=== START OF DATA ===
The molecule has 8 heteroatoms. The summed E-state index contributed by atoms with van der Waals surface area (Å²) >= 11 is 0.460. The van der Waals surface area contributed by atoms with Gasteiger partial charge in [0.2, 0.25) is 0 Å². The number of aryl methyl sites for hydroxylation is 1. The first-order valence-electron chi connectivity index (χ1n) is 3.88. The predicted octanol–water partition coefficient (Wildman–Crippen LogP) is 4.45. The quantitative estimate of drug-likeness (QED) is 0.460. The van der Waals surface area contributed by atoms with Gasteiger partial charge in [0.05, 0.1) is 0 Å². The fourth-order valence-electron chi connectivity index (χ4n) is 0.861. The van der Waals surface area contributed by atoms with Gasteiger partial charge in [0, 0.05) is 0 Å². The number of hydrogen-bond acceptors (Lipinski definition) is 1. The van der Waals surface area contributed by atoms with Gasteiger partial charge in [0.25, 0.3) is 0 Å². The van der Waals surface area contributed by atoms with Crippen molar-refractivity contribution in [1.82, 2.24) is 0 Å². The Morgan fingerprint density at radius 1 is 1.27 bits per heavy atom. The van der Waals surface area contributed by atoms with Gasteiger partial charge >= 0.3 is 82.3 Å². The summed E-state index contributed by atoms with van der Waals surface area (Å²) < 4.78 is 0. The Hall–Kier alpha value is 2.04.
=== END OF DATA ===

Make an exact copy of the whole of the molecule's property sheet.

The molecule has 8 heteroatoms. The summed E-state index contributed by atoms with van der Waals surface area (Å²) >= 11 is 0.460. The van der Waals surface area contributed by atoms with Gasteiger partial charge in [0.2, 0.25) is 0 Å². The number of aryl methyl sites for hydroxylation is 1. The first-order valence-electron chi connectivity index (χ1n) is 3.88. The predicted octanol–water partition coefficient (Wildman–Crippen LogP) is 4.45. The quantitative estimate of drug-likeness (QED) is 0.460. The van der Waals surface area contributed by atoms with Gasteiger partial charge in [0.05, 0.1) is 0 Å². The fourth-order valence-electron chi connectivity index (χ4n) is 0.861. The van der Waals surface area contributed by atoms with Gasteiger partial charge in [0, 0.05) is 0 Å². The number of hydrogen-bond acceptors (Lipinski definition) is 1. The van der Waals surface area contributed by atoms with Gasteiger partial charge in [0.25, 0.3) is 0 Å². The van der Waals surface area contributed by atoms with Crippen molar-refractivity contribution in [1.82, 2.24) is 0 Å². The Morgan fingerprint density at radius 1 is 1.27 bits per heavy atom. The van der Waals surface area contributed by atoms with Gasteiger partial charge >= 0.3 is 82.3 Å². The summed E-state index contributed by atoms with van der Waals surface area (Å²) < 4.78 is 0. The Hall–Kier alpha value is 2.04.